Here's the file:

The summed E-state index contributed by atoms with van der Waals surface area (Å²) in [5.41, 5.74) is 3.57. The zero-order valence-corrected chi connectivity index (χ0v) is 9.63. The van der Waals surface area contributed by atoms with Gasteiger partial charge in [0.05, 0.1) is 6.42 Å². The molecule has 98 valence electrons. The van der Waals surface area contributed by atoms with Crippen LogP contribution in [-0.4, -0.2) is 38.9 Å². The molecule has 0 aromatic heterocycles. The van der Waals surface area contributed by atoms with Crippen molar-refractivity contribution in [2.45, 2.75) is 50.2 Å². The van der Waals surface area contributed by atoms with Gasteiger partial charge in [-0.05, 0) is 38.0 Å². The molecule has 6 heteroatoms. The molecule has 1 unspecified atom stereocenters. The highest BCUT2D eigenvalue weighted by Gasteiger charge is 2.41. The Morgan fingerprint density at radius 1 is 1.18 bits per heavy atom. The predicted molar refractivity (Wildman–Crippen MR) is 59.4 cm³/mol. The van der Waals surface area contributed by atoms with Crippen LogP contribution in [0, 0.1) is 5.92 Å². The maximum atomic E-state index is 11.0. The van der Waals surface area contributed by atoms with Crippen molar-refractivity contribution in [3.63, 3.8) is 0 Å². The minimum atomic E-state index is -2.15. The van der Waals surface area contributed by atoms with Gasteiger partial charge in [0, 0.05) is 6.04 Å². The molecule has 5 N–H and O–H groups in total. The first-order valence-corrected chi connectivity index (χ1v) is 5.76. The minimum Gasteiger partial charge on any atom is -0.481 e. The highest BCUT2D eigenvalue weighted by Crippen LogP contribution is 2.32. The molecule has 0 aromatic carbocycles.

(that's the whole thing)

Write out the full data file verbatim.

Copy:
The summed E-state index contributed by atoms with van der Waals surface area (Å²) in [5.41, 5.74) is 3.57. The zero-order valence-corrected chi connectivity index (χ0v) is 9.63. The van der Waals surface area contributed by atoms with Gasteiger partial charge in [0.05, 0.1) is 6.42 Å². The molecule has 98 valence electrons. The van der Waals surface area contributed by atoms with Crippen LogP contribution in [-0.4, -0.2) is 38.9 Å². The molecule has 0 aromatic heterocycles. The van der Waals surface area contributed by atoms with Crippen molar-refractivity contribution in [2.45, 2.75) is 50.2 Å². The van der Waals surface area contributed by atoms with Gasteiger partial charge in [-0.05, 0) is 38.0 Å². The molecule has 6 heteroatoms. The molecule has 1 unspecified atom stereocenters. The highest BCUT2D eigenvalue weighted by Gasteiger charge is 2.41. The Morgan fingerprint density at radius 1 is 1.18 bits per heavy atom. The predicted molar refractivity (Wildman–Crippen MR) is 59.4 cm³/mol. The van der Waals surface area contributed by atoms with Crippen LogP contribution in [0, 0.1) is 5.92 Å². The maximum atomic E-state index is 11.0. The van der Waals surface area contributed by atoms with Crippen molar-refractivity contribution in [3.63, 3.8) is 0 Å². The minimum atomic E-state index is -2.15. The van der Waals surface area contributed by atoms with Gasteiger partial charge in [0, 0.05) is 6.04 Å². The molecule has 5 N–H and O–H groups in total. The first-order valence-corrected chi connectivity index (χ1v) is 5.76. The minimum Gasteiger partial charge on any atom is -0.481 e. The highest BCUT2D eigenvalue weighted by Crippen LogP contribution is 2.32. The molecule has 0 aromatic carbocycles.